The Temptation of Generation Inflation

Operators Begin Marketing 4G as 5G

5G_lGet ready for another generation gap.

The countdown to 5G mobile services is years away, but the term is already scattered across some operators’ Web sites. This is more than a technical nuance. The term “5G” could become meaningless much faster than “4G” did a few years ago.

Anticipation for the roll-out of 4G services in some markets was diluted as a result of inaccurate network labelling. Some operators promised blazing fast “4G speeds” on their HSPA+ networks to prevent subscriber churn — marketing 3G technologies like HSPA as a 4G service was a fairly widespread practice in many countries. However, not even LTE met the original technical 4G service requirements defined by the International Telecommunication Union (ITU). It was the extensive marketing of LTE as 4G that convinced the ITU to align its requirements to the market semantics. It was backwards.

LTE was originally intended to be a family of 3G services, and LTE Advanced (LTE-A) was to be the start of true 4G. However, it’s being sold to the market by some operators as 5G.

Smart Communications, the largest mobile operator in the Philippines, announced last week that it’s gone live with 5G services in the country. The company’s press release explains that it’s now offering LTE-A services with speeds up to 1 gigabit per second, or “more than twice as fast as 4G services”. Smart Communications says that LTE-A is referred to as 5G by leading global operators. Searches on some major operator Web sites don’t always back that up, but there’s definitely a great deal of confusion in the media about the terminology. Specifics of 5G services have not been defined yet and the standards are likely to be a decade away from completion, but consumers will be overloaded by the hype as more LTE-A networks go live.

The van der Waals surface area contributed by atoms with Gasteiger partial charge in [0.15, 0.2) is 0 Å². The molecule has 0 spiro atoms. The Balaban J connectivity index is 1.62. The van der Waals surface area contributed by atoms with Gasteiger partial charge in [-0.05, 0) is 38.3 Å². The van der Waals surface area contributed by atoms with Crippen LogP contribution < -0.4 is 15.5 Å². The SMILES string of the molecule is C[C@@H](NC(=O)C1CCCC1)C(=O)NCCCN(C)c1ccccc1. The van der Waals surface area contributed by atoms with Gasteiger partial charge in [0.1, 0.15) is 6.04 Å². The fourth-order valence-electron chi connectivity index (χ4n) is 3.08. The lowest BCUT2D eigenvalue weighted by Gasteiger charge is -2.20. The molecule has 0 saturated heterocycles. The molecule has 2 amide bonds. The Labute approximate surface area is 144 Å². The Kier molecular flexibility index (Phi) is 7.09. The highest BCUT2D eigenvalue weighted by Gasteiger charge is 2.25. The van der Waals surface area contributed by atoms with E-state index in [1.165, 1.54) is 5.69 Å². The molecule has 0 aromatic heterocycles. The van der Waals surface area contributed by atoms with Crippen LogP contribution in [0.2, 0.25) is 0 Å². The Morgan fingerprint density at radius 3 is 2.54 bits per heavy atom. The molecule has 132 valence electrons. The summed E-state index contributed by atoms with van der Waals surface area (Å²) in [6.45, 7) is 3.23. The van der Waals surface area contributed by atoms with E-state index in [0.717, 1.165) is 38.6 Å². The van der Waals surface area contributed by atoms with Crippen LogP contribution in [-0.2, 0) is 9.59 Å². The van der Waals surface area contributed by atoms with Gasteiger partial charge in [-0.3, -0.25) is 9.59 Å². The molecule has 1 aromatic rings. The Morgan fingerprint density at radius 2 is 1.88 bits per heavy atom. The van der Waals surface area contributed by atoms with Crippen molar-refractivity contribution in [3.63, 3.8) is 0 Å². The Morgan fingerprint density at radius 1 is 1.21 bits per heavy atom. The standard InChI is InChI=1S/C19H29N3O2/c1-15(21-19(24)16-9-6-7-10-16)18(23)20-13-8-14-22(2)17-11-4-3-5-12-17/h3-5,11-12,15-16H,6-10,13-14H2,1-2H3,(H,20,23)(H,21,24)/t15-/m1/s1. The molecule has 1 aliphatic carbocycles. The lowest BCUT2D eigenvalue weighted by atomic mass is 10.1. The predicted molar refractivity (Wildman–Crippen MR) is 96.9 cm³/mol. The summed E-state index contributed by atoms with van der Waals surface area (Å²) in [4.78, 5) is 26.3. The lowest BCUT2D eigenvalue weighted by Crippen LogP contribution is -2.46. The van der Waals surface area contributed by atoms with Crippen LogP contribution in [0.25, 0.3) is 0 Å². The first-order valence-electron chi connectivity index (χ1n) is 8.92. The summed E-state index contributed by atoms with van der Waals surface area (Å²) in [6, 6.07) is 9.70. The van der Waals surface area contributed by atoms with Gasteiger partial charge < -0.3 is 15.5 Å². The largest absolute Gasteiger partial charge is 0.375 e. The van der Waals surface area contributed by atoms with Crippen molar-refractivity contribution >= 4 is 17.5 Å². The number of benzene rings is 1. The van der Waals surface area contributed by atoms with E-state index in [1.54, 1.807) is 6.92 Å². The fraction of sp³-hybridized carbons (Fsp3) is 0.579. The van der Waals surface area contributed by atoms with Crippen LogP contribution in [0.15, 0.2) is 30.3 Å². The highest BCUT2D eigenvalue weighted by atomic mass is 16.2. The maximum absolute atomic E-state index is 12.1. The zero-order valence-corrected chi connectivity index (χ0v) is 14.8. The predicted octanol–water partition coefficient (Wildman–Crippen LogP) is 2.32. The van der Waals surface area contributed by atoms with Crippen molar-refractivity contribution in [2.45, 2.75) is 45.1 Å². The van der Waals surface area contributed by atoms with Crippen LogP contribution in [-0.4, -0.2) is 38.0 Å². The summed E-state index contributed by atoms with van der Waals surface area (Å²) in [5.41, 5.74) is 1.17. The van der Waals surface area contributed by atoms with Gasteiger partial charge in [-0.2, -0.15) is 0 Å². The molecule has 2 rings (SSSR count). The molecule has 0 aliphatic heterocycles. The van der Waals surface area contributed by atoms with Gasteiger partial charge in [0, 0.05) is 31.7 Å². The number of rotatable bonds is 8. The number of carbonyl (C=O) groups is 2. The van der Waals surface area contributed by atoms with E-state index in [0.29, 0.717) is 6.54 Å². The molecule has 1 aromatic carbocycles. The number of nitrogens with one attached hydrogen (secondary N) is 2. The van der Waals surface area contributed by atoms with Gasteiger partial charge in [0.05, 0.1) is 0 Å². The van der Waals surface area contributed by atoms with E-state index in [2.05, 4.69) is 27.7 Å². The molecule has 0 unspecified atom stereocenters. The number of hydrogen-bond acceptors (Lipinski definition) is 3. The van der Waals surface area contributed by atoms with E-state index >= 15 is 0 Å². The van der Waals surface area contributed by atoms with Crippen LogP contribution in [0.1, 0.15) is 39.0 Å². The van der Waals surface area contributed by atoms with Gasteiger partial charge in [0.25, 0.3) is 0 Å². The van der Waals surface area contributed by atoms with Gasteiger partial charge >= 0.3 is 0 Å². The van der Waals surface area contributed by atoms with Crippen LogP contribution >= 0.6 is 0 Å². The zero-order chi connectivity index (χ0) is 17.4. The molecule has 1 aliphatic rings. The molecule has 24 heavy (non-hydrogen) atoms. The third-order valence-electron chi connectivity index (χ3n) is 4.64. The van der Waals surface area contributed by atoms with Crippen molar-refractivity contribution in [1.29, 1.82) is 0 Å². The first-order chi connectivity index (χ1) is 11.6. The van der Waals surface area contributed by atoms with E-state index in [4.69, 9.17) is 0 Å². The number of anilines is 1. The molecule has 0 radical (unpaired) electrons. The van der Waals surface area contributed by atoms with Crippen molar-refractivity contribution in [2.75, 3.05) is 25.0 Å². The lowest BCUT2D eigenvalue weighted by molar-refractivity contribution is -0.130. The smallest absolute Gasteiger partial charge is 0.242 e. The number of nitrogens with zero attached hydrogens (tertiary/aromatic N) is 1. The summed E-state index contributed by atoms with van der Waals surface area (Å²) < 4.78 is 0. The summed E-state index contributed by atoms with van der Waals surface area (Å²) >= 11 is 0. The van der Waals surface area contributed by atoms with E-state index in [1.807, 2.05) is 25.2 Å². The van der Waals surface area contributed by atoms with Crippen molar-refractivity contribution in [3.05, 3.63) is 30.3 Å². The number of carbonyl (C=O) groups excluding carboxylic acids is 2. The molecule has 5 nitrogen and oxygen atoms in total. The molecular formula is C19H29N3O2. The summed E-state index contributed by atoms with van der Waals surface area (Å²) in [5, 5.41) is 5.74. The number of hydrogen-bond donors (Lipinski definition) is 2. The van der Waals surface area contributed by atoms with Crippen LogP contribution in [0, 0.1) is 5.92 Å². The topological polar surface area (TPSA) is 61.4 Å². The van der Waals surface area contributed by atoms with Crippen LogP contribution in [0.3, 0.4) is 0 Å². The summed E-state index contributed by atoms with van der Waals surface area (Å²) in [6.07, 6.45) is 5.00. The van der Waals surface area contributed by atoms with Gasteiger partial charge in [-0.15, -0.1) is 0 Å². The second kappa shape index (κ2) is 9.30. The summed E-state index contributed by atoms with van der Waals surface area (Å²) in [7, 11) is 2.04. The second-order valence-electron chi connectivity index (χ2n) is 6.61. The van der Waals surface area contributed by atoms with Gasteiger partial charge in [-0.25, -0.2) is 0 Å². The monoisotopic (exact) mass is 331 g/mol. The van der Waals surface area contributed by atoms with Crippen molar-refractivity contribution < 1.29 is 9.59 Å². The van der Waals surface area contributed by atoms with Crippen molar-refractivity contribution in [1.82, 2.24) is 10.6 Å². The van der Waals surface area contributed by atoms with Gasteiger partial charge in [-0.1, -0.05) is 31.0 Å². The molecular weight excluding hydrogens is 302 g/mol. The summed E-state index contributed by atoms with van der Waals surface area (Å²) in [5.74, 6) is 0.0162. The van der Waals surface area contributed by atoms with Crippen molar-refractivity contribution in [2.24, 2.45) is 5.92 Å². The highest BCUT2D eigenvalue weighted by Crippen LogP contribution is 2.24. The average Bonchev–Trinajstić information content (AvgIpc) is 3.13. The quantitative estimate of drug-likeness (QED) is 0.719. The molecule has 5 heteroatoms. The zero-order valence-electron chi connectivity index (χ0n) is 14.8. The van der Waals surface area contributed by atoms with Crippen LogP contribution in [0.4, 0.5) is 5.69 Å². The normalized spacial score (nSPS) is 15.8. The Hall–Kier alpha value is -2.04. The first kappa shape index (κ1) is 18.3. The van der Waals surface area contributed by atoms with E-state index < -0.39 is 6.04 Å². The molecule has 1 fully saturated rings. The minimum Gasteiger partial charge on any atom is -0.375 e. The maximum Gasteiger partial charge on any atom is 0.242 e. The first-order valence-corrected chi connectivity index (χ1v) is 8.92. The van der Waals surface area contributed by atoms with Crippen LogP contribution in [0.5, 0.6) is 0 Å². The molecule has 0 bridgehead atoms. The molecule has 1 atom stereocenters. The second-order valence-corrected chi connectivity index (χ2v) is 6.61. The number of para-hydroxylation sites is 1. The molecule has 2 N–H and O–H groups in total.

Hardware suppliers have also jumped the gun by labelling any access faster than 1 gigabit per second as 5G. There’s no monopoly on the use of the term — from a marketing perspective, numbers are cleaner than industry acronyms. However, the clearest and fairest message would be the actual access speeds.

The lack of formal definitions and rules make it tempting for operators and hardware makers to embellish network upgrades with bigger numbers than might be technically accurate. It’s a reasonable marketing strategy in the short run, but will lead to confusion over time.